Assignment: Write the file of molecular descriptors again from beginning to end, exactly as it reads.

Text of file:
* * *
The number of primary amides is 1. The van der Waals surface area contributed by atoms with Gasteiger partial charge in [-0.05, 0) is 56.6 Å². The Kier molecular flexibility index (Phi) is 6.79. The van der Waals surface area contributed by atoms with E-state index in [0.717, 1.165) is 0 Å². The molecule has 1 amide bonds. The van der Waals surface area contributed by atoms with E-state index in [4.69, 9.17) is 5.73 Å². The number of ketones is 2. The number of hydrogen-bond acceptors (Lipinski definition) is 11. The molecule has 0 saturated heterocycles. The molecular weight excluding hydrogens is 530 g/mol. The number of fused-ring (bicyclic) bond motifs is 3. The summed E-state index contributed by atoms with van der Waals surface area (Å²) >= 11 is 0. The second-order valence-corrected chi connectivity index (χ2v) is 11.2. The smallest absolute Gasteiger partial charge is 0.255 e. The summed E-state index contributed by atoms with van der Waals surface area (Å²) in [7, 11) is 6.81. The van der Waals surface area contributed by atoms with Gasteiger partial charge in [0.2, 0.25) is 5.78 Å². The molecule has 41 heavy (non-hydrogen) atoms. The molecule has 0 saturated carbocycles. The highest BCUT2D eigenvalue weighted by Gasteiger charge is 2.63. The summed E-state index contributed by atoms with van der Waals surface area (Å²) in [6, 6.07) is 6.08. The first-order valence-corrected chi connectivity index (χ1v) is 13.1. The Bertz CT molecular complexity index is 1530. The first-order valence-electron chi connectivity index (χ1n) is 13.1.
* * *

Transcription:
The number of primary amides is 1. The van der Waals surface area contributed by atoms with Gasteiger partial charge in [-0.05, 0) is 56.6 Å². The Kier molecular flexibility index (Phi) is 6.79. The van der Waals surface area contributed by atoms with E-state index in [0.717, 1.165) is 0 Å². The molecule has 1 amide bonds. The van der Waals surface area contributed by atoms with E-state index in [4.69, 9.17) is 5.73 Å². The number of ketones is 2. The number of hydrogen-bond acceptors (Lipinski definition) is 11. The molecule has 0 saturated heterocycles. The molecular weight excluding hydrogens is 530 g/mol. The number of fused-ring (bicyclic) bond motifs is 3. The summed E-state index contributed by atoms with van der Waals surface area (Å²) >= 11 is 0. The second-order valence-corrected chi connectivity index (χ2v) is 11.2. The smallest absolute Gasteiger partial charge is 0.255 e. The summed E-state index contributed by atoms with van der Waals surface area (Å²) in [7, 11) is 6.81. The van der Waals surface area contributed by atoms with Gasteiger partial charge in [0.2, 0.25) is 5.78 Å². The molecule has 41 heavy (non-hydrogen) atoms. The molecule has 0 saturated carbocycles. The highest BCUT2D eigenvalue weighted by Gasteiger charge is 2.63. The summed E-state index contributed by atoms with van der Waals surface area (Å²) in [6, 6.07) is 6.08. The first-order valence-corrected chi connectivity index (χ1v) is 13.1. The Bertz CT molecular complexity index is 1530. The first-order valence-electron chi connectivity index (χ1n) is 13.1.